Leaving Ordu

We are leaving in about 15 minutes for the Samsun airport to go to Istanbul.  The situation there is relatively quiet at the moment, but there is potential for it to get ugly, so we’re staying clear of Taksim Square.  I will continue to write about the Ordu experience, since there are many things I have missed, but this is end of the first chapter of the trip.  The festival exceeded my expectations by miles; it was an incredible time.

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Last day of the festival.  Just finished breakfast,

Last day of the festival.  Just finished breakfast, heading into town in about an hour to have lunch and see a show made by a Spanish/Chilean collaboration.

I feel like this is the first significant amount of downtime I’ve had since arriving, so I’m going to muse a bit about interesting elements of the experience here that I missed or skimmed over.  Because I’m minus a camera, I’m going to steal other people’s Facebook photos.

First of all, I’ll try to give a brief “cast of characters” … it seems pretty silly now that the festival is coming to a close, but better late than never:

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So, from left to right in this picture: Paulo, Ariel, Di, Ertunç, and me.  This is the cast plus Ertunç – who, if you didn’t guess from the name, is our Turkish guide – and minus Jeff, who was taking this picture.  It’s a diverse group: Paulo and Ariel are both fluent Spanish speakers, and both hit it off with the Venezuelan group, and Paulo, Jeff, and I all have varying levels of proficiency in French, which didn’t really matter since the French group speaks much better English than we speak French.  Ertunç was with us most of the time, and was hugely helpful, since there are very few English-speakers here (except for some of the festival personnel, many of whom live in Istanbul or Ankara).  Although this trip has been instructive about the power of gesture.  It’s amazing what some charades can accomplish.

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These are two of “the Russians”.  Pictured are Olia and Nikolay, who did the costumes and sets, respectively.  The third Russian is Aleksey, our director, who I believe is pictured elsewhere on this blog.  They all left yesterday, so it feels like all the adults left.

Ah, time flies … the bus is almost here so I better run.  I’ll write more later.

 

Unrest in Turkey

I haven’t posted in a long time, so I have some catching up to do …

I went to the beach today and went for a swim in the Black Sea.  Unfortunately, my phone went for a swim as well, so now I have no more phone.  A minor tragedy in the grand scheme of things, but definitely an unfortunate turn of events.  So, I won’t be able to post any pictures until I buy a camera, which I will try to do tomorrow.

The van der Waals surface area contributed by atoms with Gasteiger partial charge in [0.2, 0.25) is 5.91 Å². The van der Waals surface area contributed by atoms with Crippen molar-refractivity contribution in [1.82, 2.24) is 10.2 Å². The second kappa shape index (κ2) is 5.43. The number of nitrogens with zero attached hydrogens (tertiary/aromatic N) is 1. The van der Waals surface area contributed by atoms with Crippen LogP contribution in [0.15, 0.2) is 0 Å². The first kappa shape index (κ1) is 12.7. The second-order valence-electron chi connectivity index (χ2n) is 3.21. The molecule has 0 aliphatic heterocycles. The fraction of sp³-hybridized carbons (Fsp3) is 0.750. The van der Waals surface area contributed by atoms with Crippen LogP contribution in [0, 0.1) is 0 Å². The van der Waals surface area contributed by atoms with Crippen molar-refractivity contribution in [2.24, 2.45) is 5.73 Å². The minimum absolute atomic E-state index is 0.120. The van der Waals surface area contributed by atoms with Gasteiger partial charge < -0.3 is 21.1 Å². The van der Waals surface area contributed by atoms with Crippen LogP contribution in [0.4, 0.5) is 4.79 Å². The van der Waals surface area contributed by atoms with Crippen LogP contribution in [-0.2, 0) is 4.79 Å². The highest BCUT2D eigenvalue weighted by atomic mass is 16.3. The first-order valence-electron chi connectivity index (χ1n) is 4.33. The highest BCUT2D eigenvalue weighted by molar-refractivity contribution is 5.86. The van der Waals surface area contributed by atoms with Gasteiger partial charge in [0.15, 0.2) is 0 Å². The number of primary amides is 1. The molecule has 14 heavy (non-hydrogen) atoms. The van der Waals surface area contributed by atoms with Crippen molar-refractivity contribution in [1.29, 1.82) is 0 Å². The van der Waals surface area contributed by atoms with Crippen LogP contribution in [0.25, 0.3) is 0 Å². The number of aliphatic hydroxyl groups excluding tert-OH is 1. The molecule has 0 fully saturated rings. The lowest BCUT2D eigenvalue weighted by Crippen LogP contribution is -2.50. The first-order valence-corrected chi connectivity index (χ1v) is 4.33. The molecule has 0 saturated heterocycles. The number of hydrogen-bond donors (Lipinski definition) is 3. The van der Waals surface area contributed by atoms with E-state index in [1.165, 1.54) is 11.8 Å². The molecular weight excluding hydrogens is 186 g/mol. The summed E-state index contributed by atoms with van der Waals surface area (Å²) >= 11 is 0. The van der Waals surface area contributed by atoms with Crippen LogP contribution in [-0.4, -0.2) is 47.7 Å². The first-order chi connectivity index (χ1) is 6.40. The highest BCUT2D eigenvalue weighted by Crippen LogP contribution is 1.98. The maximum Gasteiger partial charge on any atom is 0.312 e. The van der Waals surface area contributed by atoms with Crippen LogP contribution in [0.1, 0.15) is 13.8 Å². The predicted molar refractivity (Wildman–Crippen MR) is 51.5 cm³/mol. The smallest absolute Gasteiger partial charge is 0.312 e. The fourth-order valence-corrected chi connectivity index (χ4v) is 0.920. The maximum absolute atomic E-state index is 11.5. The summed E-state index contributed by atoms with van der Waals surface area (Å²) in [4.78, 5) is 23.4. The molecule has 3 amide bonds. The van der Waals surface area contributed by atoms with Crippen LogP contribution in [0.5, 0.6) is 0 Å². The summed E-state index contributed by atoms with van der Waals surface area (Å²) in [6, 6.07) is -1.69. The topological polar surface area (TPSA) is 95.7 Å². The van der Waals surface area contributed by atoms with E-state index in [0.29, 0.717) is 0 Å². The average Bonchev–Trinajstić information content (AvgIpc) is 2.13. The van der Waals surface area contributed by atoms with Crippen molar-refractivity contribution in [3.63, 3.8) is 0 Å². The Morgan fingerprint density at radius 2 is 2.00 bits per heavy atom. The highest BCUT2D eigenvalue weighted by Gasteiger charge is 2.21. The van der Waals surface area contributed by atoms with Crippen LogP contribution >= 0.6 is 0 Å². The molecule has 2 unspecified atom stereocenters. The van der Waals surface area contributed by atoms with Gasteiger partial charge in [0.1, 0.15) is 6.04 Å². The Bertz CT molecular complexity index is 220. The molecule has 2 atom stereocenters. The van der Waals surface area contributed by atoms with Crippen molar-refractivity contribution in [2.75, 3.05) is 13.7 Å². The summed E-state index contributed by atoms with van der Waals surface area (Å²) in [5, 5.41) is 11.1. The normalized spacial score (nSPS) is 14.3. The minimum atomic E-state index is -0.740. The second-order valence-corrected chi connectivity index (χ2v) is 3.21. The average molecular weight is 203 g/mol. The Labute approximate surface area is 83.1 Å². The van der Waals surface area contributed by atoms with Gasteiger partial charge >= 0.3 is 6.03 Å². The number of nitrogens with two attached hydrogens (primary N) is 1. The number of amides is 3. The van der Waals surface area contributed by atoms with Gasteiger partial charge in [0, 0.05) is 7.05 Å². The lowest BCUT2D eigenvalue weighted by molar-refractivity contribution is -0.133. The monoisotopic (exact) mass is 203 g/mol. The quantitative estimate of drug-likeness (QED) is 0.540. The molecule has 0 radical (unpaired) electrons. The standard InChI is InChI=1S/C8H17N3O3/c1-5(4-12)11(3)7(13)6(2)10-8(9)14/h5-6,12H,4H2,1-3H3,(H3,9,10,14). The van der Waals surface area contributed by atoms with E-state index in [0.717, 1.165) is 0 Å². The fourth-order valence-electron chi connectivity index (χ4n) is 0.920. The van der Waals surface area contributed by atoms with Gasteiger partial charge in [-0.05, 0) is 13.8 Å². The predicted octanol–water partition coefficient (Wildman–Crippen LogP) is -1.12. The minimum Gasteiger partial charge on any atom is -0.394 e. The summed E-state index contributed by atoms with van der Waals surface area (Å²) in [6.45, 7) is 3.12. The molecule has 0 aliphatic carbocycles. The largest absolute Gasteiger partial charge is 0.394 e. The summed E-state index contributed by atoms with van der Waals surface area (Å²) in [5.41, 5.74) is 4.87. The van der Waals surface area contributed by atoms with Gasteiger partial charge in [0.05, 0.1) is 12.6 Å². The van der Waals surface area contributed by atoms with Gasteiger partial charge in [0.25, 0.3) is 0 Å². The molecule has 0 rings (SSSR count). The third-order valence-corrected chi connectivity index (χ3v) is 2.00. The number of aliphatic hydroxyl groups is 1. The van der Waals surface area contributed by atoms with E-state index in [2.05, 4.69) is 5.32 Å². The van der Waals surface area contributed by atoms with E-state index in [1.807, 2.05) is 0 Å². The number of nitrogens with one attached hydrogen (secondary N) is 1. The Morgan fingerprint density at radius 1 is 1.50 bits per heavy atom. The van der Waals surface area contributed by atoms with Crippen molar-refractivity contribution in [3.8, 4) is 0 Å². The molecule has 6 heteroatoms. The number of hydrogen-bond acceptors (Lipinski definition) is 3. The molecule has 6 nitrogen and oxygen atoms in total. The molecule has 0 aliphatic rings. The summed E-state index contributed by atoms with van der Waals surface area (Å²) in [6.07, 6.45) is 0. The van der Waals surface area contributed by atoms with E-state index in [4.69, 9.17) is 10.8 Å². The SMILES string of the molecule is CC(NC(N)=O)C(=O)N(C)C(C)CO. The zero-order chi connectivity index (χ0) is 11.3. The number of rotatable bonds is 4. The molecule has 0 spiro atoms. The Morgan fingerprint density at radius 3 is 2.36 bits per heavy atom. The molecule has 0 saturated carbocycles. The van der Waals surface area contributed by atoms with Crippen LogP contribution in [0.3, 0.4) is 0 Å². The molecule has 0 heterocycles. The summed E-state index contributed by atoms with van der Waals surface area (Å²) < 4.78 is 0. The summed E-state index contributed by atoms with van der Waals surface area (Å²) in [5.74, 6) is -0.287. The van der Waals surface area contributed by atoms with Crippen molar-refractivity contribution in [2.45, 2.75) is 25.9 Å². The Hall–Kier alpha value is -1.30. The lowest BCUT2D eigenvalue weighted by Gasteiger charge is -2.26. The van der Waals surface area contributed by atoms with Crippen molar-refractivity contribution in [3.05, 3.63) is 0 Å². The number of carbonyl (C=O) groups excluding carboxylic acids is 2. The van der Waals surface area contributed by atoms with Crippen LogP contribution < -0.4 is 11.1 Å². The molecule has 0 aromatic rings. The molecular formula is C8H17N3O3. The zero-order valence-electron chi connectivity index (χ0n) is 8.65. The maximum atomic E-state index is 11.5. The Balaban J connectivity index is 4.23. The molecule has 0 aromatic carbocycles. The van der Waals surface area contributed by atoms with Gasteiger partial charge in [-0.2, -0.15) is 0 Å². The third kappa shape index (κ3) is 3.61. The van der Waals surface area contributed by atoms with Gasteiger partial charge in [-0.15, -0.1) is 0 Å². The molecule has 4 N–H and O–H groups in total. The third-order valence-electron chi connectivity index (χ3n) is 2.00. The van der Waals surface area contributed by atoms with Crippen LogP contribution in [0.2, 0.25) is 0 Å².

As you may have seen on the news, the political situation in Turkey has gotten pretty interesting over the last couple days.  Rather than trying to explain it myself, secondhand, I’ll see if I can do an interview with one of the festival people so they can give their take on it and post it here.  Needless to say, my upcoming trip to Istanbul should be pretty interesting.  There have been some large protests here in Ordu, but nothing that has gotten out of hand or resulted in any kind of police action.  Ordu seems to be a liberal, laid-back community, so everything is safe here.  At the moment, Istanbul is still safe outside of the square where the protest is happening, but we’ll see how things develop over the next few days.

Venezuela

Just saw a very moving dance piece from Venezuela. It might have been a little mature for children’s theater, but it was excellent. Reminded me of a lot of the principles we discussed in my movement classs at Rutgers.

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Some things I missed

So, because I’ve had limited time and access to wifi, I missed a couple things…

After the parade, there was a huge celebration where the mayor of Ordu and other local politicians gave speeches, followed by dancing. First, a traditional Turkish band provided some music, then a DJ came in and provided some more familiar tunes (including, of course, gangam style).

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I also missed posting about the Dutch show, which was more of an installation piece involving pretty cool costumes. Not very exciting, but aesthetically pleasing.

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